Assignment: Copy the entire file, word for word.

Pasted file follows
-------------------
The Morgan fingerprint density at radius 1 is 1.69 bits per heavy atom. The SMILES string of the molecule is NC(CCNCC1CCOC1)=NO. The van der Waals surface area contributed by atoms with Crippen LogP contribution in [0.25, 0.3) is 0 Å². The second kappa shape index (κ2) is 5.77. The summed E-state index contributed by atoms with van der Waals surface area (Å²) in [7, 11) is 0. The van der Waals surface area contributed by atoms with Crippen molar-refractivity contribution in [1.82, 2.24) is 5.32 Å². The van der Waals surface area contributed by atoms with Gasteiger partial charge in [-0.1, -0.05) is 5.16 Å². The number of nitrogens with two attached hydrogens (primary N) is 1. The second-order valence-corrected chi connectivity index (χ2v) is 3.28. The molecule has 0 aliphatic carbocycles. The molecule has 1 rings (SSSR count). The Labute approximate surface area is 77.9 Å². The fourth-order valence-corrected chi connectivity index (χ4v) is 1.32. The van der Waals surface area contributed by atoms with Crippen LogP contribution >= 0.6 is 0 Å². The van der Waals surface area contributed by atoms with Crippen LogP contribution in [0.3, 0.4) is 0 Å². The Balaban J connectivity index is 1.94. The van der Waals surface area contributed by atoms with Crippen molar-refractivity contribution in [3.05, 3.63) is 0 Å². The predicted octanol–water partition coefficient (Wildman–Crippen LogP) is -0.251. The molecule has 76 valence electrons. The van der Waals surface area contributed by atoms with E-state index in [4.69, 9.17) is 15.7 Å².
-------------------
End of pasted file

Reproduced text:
The Morgan fingerprint density at radius 1 is 1.69 bits per heavy atom. The SMILES string of the molecule is NC(CCNCC1CCOC1)=NO. The van der Waals surface area contributed by atoms with Crippen LogP contribution in [0.25, 0.3) is 0 Å². The second kappa shape index (κ2) is 5.77. The summed E-state index contributed by atoms with van der Waals surface area (Å²) in [7, 11) is 0. The van der Waals surface area contributed by atoms with Crippen molar-refractivity contribution in [1.82, 2.24) is 5.32 Å². The van der Waals surface area contributed by atoms with Gasteiger partial charge in [-0.1, -0.05) is 5.16 Å². The number of nitrogens with two attached hydrogens (primary N) is 1. The second-order valence-corrected chi connectivity index (χ2v) is 3.28. The molecule has 0 aliphatic carbocycles. The molecule has 1 rings (SSSR count). The Labute approximate surface area is 77.9 Å². The fourth-order valence-corrected chi connectivity index (χ4v) is 1.32. The van der Waals surface area contributed by atoms with Crippen LogP contribution >= 0.6 is 0 Å². The van der Waals surface area contributed by atoms with Crippen LogP contribution in [0.3, 0.4) is 0 Å². The Balaban J connectivity index is 1.94. The van der Waals surface area contributed by atoms with Crippen molar-refractivity contribution in [3.05, 3.63) is 0 Å². The predicted octanol–water partition coefficient (Wildman–Crippen LogP) is -0.251. The molecule has 76 valence electrons. The van der Waals surface area contributed by atoms with E-state index in [4.69, 9.17) is 15.7 Å².